Keratoconus is a non-inflammatory eye condition that causes vision problems for those patients that experience it. To help you understand this fairly uncommon but no less debilitating eye condition, we have put together this list of frequently asked questions about keratoconus and their answers.
Keratoconus is a condition in which the usually dome-shaped front part of the eye, called the cornea, becomes progressively thinner, causing a cone-like bulge to develop. The result of this bulge is that light is refracted incorrectly through the eye, causing significant visual impairment. This can make even simple day to day activities such as reading, watching tv, or driving difficult or impossible.
Keratoconus usually develops fairly slowly over the course of 5-10 years before stabilizing. However, in rare cases, the cornea will thin much more quickly before then stopping. In either case, a solution to correct your vision will be necessary.
Experts still aren’t sure exactly why some people develop keratoconus and others don’t. One thing that has been found is that it may be more likely to run in families, and is more prone to affect patients who have previously suffered a trauma to their eye.
Like the condition itself, the symptoms of keratoconus are progressive. This means that they may develop very slowly and subtly at first, with the initial indicators of the condition being a slight blurring and distortion of patient vision. You may also notice increased sensitivity to light and glare, and it may become more difficult to drive at night because of this. As the condition progresses, patients may also experience symptoms such as headaches, eye strain, and eventually, a sudden clouding of their vision in one eye that then clears over a period of weeks or months. Patients may also find that if they have a prescription for glasses or contact lenses, this changes fairly rapidly.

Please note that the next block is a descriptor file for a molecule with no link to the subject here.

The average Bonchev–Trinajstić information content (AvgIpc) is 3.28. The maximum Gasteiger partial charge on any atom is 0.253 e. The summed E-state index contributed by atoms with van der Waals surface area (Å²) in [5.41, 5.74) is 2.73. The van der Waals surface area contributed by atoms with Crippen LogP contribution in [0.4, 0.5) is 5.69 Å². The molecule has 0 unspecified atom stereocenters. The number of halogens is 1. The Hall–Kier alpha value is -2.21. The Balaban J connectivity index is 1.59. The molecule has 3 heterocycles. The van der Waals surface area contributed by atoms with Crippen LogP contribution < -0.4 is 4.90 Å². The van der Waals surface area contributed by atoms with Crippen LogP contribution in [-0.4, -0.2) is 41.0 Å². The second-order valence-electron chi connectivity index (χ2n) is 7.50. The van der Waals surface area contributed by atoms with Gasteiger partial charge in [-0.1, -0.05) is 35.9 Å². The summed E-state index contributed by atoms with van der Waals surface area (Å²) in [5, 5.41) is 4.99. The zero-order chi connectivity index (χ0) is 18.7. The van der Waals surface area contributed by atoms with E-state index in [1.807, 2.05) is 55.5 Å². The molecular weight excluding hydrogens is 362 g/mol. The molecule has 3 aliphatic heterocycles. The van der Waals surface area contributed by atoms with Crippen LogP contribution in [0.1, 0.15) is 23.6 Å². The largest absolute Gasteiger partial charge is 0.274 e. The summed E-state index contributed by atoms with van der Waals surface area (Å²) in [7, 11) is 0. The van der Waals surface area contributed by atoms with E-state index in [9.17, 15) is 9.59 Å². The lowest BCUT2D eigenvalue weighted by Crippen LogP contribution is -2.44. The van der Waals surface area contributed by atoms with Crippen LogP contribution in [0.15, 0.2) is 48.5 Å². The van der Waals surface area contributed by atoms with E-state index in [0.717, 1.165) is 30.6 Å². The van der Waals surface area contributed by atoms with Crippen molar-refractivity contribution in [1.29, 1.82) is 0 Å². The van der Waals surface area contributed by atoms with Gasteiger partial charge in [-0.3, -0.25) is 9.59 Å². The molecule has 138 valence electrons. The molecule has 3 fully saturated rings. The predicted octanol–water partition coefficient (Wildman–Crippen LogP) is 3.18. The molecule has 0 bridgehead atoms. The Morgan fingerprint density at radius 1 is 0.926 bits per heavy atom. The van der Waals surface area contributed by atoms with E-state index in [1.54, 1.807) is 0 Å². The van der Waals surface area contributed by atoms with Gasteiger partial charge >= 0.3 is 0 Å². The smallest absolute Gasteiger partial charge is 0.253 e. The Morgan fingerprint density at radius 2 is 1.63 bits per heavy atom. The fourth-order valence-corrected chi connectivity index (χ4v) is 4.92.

In the vast majority of cases, keratoconus does affect both eyes, although not always to the same degree in each. This means that your keratoconus could go undetected for some time unless you see your eye doctor for regular check-ups. Keratoconus may also not progress at the same rate in each eye, causing further variations.
Although keratoconus can have a significant effect on your vision, it very rarely causes total blindness. Patients are advised to consider one of the different treatment options available to restore their eyesight so that they can continue to enjoy their usual daily activities.
Unfortunately, LASIK is not recommended for patients with keratoconus. This is because LASIK uses corneal thinning to correct refractive eye errors. Since keratoconus is already a corneal thinning condition, undergoing LASIK could cause the cornea to weaken even more, which could actually speed up the progression of keratoconus.
There are a variety of different treatments for progressive keratoconus. Exactly which is right for you will depend on your individual circumstances and your eye doctor will be able to make a recommendation. Some of the options available include the following:
- Custom soft contact lenses
- Gas-permeable contact lenses
- Scleral and semi-scleral contact lenses
- Hybrid contact lenses
- Corneal cross-linking, which is a surgical treatment that strengthens the fibers of the cornea so that the bulge is contained
In some instances, it may be necessary for you to try several different treatments to find the variety that works best for you.
If you have further questions about keratoconus, or if you have concerns about your eyes, please don’t hesitate to contact our expert eye care team today.